Participating in Jimmy V Classic special for Maryland’s Frese, whose son Tyler battles leukemia

Currently ranked No. 9 in the latest Associated Press poll, Maryland will face No. 2 Connecticut in the 11th annual Jimmy V Women’s Classic presented by Corona Extra tonight at 7 p.m. ET on ESPN2 and WatchESPN.

University of Maryland women’s coach Brenda Frese and her husband Mark Thomas have four-year old twin boys Markus and Tyler. For Frese, there’s special meaning in participating the Jimmy V Women’s Classic: Tyler was diagnosed with leukemia in September 2010 and is currently in remission.

Frese spent a few minutes with Front Row discussing Tyler, her team and the meaning behind playing in the Jimmy V Classic.

What does it mean to the university to have the team participate in the 2012 Jimmy V Women’s Classic?
I think it’s just another way the University of Maryland is a part of the fight to beat cancer. It’s something that can help every single person on the planet. I’m really proud that we can play a role and wear Maryland on our jerseys while doing it. As for our program, it’s a huge honor and compliment that we were invited. It’s always great to perform on the bigger stages. We always want to be in that conversation and make sure everybody knows that this is an incredible place to go to school and play basketball.

And what does it mean to you personally?
When I got contacted about being a part of the Jimmy V Classic, I knew right away we were going to accept. Having a son who is a leukemia patient and knowing what it’s like for families to have to battle cancer, I want to do anything I can to help other people in this situation. I’ll never forget what it felt like to hear my son had been diagnosed with cancer. I’ll never forget being in the oncology unit and seeing what cancer does to people and families of every class, color and religion. If I’m in a position to do anything to help, you can count me in.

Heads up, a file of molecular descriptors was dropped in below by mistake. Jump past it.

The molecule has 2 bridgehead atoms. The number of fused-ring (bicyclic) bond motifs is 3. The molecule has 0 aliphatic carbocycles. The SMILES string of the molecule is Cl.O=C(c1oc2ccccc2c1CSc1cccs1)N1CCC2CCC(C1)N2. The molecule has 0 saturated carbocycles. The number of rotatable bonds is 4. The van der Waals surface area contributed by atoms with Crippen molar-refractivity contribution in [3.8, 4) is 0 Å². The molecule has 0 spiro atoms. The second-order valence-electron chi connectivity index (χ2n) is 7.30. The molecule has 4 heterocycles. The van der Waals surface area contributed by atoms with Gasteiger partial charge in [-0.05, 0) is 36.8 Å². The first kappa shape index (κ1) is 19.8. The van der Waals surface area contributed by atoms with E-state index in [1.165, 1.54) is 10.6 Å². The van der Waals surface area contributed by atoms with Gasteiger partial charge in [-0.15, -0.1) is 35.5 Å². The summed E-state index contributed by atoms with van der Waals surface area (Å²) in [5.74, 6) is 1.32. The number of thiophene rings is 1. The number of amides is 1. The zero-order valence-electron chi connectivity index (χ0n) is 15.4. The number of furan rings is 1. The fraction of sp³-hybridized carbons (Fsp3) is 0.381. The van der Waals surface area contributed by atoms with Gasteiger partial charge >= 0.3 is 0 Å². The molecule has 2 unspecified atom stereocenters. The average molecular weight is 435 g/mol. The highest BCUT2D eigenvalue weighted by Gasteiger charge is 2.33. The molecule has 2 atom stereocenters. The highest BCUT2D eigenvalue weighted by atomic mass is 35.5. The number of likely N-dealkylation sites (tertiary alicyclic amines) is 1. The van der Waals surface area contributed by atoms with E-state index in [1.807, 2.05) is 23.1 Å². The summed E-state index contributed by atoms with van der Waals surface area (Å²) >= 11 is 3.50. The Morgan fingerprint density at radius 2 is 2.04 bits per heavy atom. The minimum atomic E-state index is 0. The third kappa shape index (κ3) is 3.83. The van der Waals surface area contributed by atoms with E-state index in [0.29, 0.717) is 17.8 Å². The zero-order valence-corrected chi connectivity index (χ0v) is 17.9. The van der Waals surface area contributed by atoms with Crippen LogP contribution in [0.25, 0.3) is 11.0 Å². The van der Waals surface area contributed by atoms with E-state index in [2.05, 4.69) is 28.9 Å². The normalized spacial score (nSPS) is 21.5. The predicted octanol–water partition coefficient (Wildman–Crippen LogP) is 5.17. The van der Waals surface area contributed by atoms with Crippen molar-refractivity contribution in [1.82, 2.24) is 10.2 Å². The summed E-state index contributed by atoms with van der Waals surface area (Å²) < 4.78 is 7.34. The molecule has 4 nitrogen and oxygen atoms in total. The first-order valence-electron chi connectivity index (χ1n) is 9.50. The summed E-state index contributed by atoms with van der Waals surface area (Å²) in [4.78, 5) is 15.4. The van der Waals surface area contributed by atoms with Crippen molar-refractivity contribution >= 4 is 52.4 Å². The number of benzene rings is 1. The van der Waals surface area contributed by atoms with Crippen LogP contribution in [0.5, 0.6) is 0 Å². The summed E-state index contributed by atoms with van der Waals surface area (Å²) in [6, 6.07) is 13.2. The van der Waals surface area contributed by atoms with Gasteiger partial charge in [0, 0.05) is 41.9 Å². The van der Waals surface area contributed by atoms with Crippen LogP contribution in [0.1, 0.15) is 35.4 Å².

I read that the fall of 2015 is considered to be an important milestone to hit in Tyler’s remission. How is he currently doing?
The end of 2013 will be a huge step along the way for us. Tyler’s treatment protocol calls for three-and-a-half years of chemotherapy, every day, with various medicines. In December 2013, we’ll give him what’s hopefully his last dose. After that, we have to wait a year and a half to see if the leukemia returns before he can be pronounced as cured. Hopefully, that happens around mid-2015. The incredible team of people that have treated Tyler at Johns Hopkins Hospital are very optimistic that he will be cured. He’s responded as well as possible every step of the way so far. I’m an optimistic person by nature, so I know we’re going to great news in 2015.

What fans should expect to see from the Terrapins tonight on ESPN2?
Maryland-Connecticut has the potential to be a fun game. I think Geno [Auriemma] and I both like to have our teams play attractive basketball. Right now, Connecticut has been nothing short of awesome. They’ve been scoring early knockouts in seemingly every game. We’re not a team that backs down. We’re a bit wounded with some injuries that have really made us adjust on the fly, but I’ve got a terrific group of kids to coach.

ESPN has a record number of women’s basketball games this season. Do you think the national exposure helps the women’s game?
There’s no question the record number of games on ESPN this season helps the game grow. Everyone has ESPN in their living room, on their phone, iPad or whatever. So people seemingly everywhere can see our program and other teams as well. That’s a huge help. Every time we play on ESPN, my phone blows up with text messages and phone calls from recruits, coaches and all sorts of people.